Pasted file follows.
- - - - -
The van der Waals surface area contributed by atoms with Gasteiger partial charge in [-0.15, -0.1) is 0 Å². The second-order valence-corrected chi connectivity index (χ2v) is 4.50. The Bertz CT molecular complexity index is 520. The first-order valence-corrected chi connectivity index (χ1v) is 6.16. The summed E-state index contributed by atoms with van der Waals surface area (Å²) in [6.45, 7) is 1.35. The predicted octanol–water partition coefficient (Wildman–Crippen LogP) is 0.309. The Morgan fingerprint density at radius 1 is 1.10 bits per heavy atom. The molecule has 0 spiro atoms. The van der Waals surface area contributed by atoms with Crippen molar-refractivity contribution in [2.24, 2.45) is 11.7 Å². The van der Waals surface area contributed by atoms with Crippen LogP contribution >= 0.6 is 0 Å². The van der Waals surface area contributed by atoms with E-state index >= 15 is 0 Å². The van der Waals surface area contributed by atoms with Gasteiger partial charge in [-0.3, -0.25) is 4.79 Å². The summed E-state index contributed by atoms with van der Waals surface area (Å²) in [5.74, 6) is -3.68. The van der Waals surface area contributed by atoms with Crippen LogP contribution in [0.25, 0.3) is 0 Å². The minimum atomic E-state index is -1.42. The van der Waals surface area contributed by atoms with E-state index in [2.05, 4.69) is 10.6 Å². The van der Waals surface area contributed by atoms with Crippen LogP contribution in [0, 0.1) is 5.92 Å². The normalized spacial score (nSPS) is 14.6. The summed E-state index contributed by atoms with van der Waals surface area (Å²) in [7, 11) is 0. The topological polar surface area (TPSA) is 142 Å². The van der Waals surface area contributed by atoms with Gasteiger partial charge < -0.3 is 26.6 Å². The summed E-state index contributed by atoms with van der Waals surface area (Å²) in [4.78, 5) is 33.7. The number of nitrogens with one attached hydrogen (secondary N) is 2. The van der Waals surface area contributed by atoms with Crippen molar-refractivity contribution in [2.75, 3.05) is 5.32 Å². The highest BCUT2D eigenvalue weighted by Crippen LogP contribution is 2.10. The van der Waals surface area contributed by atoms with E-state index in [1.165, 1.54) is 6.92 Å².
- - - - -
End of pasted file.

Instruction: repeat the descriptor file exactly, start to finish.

The van der Waals surface area contributed by atoms with Gasteiger partial charge in [-0.15, -0.1) is 0 Å². The second-order valence-corrected chi connectivity index (χ2v) is 4.50. The Bertz CT molecular complexity index is 520. The first-order valence-corrected chi connectivity index (χ1v) is 6.16. The summed E-state index contributed by atoms with van der Waals surface area (Å²) in [6.45, 7) is 1.35. The predicted octanol–water partition coefficient (Wildman–Crippen LogP) is 0.309. The Morgan fingerprint density at radius 1 is 1.10 bits per heavy atom. The molecule has 0 spiro atoms. The van der Waals surface area contributed by atoms with Crippen molar-refractivity contribution in [2.24, 2.45) is 11.7 Å². The van der Waals surface area contributed by atoms with Crippen LogP contribution >= 0.6 is 0 Å². The van der Waals surface area contributed by atoms with E-state index >= 15 is 0 Å². The van der Waals surface area contributed by atoms with Gasteiger partial charge in [-0.3, -0.25) is 4.79 Å². The summed E-state index contributed by atoms with van der Waals surface area (Å²) in [5.74, 6) is -3.68. The van der Waals surface area contributed by atoms with Crippen LogP contribution in [0.25, 0.3) is 0 Å². The minimum atomic E-state index is -1.42. The van der Waals surface area contributed by atoms with E-state index in [2.05, 4.69) is 10.6 Å². The van der Waals surface area contributed by atoms with Crippen LogP contribution in [0, 0.1) is 5.92 Å². The normalized spacial score (nSPS) is 14.6. The summed E-state index contributed by atoms with van der Waals surface area (Å²) in [7, 11) is 0. The topological polar surface area (TPSA) is 142 Å². The van der Waals surface area contributed by atoms with Gasteiger partial charge < -0.3 is 26.6 Å². The summed E-state index contributed by atoms with van der Waals surface area (Å²) in [4.78, 5) is 33.7. The number of nitrogens with one attached hydrogen (secondary N) is 2. The van der Waals surface area contributed by atoms with Crippen molar-refractivity contribution in [2.75, 3.05) is 5.32 Å². The highest BCUT2D eigenvalue weighted by Crippen LogP contribution is 2.10. The van der Waals surface area contributed by atoms with E-state index in [1.165, 1.54) is 6.92 Å².